Three relevant words never appear in this hagiography of the allegedly reverend Al Sharpton.
His ascension to MSNBC’s 6 p.m. anchor slot signifies yet another episode in the long-running, much-debated drama called “The Transformation of Al Sharpton”: from the street-level firebrand who made his name supporting Tawana Brawley in 1988 to a political candidate (twice for Senate, once each for president and mayor of New York) to the Twitter posting, Facebooking, radio-show-hosting modern media figure.
His recent venture into television has attracted the expected condemnations — all of which have missed how unusual MSNBC’s decision really was.
Many polarizing former office holders — Sarah Palin, Eliot L. Spitzer — have been given TV platforms, but Mr. Sharpton is not a former anything. He remains an activist: he is planning to march on Washington next month to call for jobs (an event he expects to cover on his show) and has already done segments on another project, winning the release from death row of a Georgia laborer, Troy Davis, convicted — wrongfully, Mr. Sharpton says — of killing a policeman.
Lumping Palin in with the likes of Sharpton and Spitzer is beyond unfair to her.
As construed by MSNBC, Mr. Sharpton will be a hybrid TV personality, a journalist-participant of sorts, both a maker and a deliverer of the news. “We are breaking the mold,” said Phil Griffin, the network’s president. “Anything he does on the streets, he can talk about on air — we won’t hide anything.”
Though this arrangement may be journalistic, said Dan Kennedy, an assistant professor of media at Northeastern University, it is probably not journalism. Its proper name, Professor Kennedy said, is talk-show hosting.
The Times clearly spent some time and effort on this piece, conducting interviews with network principals and Sharpton, yet three words never came up: Freddy’s Fashion Mart.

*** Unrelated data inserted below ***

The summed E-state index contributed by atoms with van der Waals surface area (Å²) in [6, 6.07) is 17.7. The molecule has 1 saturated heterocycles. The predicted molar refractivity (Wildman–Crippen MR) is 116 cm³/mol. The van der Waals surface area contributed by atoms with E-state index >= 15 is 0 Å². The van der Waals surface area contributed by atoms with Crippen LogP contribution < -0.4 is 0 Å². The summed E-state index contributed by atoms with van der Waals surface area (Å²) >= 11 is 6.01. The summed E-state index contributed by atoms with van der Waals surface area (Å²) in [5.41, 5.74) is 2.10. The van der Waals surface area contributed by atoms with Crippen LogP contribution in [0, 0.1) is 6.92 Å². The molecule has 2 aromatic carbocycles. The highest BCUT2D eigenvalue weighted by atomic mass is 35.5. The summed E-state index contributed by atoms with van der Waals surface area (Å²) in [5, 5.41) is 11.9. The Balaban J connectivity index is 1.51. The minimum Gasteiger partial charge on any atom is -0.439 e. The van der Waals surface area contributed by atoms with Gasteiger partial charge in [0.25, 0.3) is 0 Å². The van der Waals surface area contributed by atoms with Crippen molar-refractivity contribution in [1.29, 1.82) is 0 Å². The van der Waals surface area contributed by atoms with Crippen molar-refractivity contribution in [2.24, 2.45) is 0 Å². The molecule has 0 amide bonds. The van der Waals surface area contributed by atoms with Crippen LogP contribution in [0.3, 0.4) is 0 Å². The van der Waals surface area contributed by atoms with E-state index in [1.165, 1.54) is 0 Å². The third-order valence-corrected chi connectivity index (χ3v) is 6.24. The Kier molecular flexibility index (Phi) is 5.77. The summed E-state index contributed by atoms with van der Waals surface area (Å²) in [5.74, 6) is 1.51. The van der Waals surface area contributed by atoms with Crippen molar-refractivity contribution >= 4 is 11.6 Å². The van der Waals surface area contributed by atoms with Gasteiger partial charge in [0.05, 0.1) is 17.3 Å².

Aside from that fairly obvious omission, the premise of the Times story — that Sharpton is unique to cable and to MSNBC as a “hybrid like no other” — is provably wrong. The Times says his ratings are encouraging, when he is really getting one-third the audience of Special Report on Fox. His politics are garden variety left wing street fare, no different from Cenk Uygur or Rachel Maddow or anyone else on that network. And Sharpton isn’t even the only political preacher who ran for president who has a cable news show now. Pat Robertson has had his shows for decades, and Mike Huckabee has been on Fox, MSNBC’s director competitor, since September 2008. When Huckabee tried out a daily show, the Times didn’t devote itself to writing about Huck’s wonders. It just published a very matter of fact piece about that show. The Times certainly didn’t try taking entirely mundane TV background conversations and turn them into some kind of Salient Comment on the Man of the Hour.
Mr. Sharpton said he loved his new experiment with television (“It’s challenging”), and, at least for now, television seems to love the challenge of Mr. Sharpton.
In the middle of their production meeting Tuesday night, Mr. Saal’s cellphone rang. It was a representative of Rachel Maddow. She wanted Mr. Sharpton as a guest on her MSNBC show.
“Can you do Maddow?” Mr. Saal asked. Mr. Sharpton said, “Yeah.”
Turning from his phone again, Mr. Saal asked, “9? 9:15?”
Mr. Sharpton said, “Yeah.”
“Yeah,” Mr. Saal told the booker. “He’s good.”
Sheesh. But don’t accuse the NY Times of tilting to the left, now…
As for Sharpton’s show, expect it to last until January 2013.